Ireland pulls together while the British bicker

'You hear the Government saying it is under control. In the name of God, what planet are they living on?'

Share

Some weeks ago I watched a British television news report about the Irish reaction to the foot-and-mouth outbreak. The reporter was standing somewhere near the border and adopting a sceptical tone at the strict security measures being enforced by the southern authorities. Actually sceptical does not accurately describe the reporter's tone. I think snide is closer to the truth. The impression was that the Irish had gone over the top, acting as if foot-and-mouth had already arrived. Why even people's lunch boxes were being pulled apart, and soldiers on the border were causing queues that lasted for miles!

Some weeks ago I watched a British television news report about the Irish reaction to the foot-and-mouth outbreak. The reporter was standing somewhere near the border and adopting a sceptical tone at the strict security measures being enforced by the southern authorities. Actually sceptical does not accurately describe the reporter's tone. I think snide is closer to the truth. The impression was that the Irish had gone over the top, acting as if foot-and-mouth had already arrived. Why even people's lunch boxes were being pulled apart, and soldiers on the border were causing queues that lasted for miles!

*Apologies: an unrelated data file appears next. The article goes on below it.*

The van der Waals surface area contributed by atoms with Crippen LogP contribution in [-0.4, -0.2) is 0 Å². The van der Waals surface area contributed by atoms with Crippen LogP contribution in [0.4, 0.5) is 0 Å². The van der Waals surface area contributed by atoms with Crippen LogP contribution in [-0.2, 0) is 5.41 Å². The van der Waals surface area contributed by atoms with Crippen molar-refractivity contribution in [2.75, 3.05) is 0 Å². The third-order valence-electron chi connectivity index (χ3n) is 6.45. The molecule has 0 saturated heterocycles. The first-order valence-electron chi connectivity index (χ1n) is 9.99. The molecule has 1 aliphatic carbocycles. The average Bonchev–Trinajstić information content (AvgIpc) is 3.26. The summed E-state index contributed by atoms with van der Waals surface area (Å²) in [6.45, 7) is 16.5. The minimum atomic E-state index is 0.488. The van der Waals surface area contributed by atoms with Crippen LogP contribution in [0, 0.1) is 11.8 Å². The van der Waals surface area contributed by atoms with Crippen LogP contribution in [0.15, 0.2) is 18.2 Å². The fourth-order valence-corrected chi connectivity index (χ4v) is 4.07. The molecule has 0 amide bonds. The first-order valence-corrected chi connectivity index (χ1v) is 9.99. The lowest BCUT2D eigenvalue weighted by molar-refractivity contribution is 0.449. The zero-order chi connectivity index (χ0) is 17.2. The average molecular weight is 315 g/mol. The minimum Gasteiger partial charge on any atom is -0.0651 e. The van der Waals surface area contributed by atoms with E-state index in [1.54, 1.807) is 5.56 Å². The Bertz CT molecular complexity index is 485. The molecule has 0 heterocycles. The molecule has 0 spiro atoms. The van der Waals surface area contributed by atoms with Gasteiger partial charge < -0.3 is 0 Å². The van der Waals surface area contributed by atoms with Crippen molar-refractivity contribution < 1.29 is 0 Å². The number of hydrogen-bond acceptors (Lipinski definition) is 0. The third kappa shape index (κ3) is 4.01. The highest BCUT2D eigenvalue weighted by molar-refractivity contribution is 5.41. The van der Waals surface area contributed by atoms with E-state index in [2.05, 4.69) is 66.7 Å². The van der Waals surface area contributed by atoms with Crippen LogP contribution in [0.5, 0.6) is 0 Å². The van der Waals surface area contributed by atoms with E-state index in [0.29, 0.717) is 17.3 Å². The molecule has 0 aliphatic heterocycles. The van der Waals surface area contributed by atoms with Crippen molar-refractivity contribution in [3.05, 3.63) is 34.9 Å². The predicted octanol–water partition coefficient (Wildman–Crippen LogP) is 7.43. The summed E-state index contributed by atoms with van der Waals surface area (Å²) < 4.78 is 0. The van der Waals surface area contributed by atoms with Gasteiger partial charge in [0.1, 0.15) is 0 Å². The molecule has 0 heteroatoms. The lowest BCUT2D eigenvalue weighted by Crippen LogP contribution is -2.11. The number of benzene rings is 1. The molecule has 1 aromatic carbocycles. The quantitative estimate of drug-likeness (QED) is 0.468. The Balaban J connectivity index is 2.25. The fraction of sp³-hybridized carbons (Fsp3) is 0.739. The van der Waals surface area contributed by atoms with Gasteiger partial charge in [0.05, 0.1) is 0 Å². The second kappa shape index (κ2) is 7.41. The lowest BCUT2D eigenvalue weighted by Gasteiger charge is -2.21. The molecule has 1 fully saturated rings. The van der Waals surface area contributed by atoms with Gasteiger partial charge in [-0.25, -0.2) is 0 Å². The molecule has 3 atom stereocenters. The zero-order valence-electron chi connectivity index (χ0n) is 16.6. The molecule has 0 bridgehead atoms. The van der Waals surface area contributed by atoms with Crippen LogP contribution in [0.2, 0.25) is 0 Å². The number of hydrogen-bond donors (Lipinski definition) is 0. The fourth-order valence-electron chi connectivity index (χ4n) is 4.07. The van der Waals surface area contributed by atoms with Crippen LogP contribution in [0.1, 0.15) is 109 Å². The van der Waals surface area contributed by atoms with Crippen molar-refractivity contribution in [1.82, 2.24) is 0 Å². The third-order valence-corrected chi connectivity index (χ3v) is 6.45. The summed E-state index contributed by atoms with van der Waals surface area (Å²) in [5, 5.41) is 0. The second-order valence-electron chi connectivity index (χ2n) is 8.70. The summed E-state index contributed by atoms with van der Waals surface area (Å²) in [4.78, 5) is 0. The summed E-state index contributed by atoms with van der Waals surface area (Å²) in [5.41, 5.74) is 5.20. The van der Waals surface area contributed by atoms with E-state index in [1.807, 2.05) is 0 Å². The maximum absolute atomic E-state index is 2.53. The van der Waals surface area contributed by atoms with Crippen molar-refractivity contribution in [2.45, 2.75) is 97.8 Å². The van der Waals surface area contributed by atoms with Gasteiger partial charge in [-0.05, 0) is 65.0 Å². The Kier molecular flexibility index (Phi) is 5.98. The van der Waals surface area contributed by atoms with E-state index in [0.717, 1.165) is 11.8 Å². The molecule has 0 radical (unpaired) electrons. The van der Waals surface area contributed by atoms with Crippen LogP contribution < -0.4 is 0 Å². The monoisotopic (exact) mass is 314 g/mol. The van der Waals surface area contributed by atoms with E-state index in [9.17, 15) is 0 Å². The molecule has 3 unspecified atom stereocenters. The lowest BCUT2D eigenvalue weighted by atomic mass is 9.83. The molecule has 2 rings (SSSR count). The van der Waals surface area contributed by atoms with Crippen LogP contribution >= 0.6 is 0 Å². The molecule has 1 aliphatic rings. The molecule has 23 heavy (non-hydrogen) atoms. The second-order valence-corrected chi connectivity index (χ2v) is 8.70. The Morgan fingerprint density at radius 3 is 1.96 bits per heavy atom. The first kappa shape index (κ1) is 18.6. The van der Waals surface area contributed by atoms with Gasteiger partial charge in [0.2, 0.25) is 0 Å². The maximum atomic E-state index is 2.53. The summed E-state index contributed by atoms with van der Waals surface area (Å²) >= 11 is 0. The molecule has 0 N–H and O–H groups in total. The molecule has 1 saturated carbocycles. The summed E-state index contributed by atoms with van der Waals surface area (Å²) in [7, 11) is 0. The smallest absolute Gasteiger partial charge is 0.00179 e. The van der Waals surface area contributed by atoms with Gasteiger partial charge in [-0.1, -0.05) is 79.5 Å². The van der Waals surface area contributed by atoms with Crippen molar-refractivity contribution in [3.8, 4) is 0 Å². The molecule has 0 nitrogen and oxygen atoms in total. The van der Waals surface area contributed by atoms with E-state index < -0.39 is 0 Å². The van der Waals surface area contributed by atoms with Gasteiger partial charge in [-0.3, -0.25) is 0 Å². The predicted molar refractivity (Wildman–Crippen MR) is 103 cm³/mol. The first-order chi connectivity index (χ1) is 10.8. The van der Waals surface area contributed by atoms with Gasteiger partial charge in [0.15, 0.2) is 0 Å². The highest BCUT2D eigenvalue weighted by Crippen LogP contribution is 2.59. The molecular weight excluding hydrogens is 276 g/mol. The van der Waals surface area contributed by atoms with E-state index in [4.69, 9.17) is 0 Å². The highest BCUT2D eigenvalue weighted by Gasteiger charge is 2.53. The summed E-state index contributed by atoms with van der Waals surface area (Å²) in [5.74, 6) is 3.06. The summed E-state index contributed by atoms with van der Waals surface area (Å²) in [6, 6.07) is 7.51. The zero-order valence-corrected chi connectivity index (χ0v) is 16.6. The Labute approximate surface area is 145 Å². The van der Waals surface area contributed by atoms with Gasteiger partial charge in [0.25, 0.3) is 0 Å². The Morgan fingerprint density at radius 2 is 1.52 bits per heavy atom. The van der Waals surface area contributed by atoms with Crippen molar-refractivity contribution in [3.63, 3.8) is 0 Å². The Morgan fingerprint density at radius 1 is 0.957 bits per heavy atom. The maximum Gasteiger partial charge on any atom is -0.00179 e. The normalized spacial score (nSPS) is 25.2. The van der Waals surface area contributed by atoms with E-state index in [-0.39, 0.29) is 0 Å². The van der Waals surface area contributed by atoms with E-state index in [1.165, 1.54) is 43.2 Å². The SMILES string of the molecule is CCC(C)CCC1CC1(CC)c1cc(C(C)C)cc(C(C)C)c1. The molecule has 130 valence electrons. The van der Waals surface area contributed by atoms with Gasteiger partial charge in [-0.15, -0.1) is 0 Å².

To be frank I think I might have fleetingly shared some of the scepticism when I heard an Irish government minister describe the British as "the leper of Europe" because of the UK government's handling of foot-and-mouth. That was surely over the top, a statement plucked from the atavistic mire.

Well now that foot-and-mouth has arrived in Ireland, courtesy of British livestock, I detect a widening mood of national anger in Ireland. My wife has just returned from Ireland on a weekend visit and says people are furious with Britain. But more interesting is the national consensus - a rare thing in Irish politics these days - over how the Republic should respond to the foot-and-mouth crisis. On national radio, the other day, a journalist had the temerity to report from a hillside near the infected farm. The station switchboard was jammed with irate callers protesting that the unfortunate hack was risking ruining the country's economy.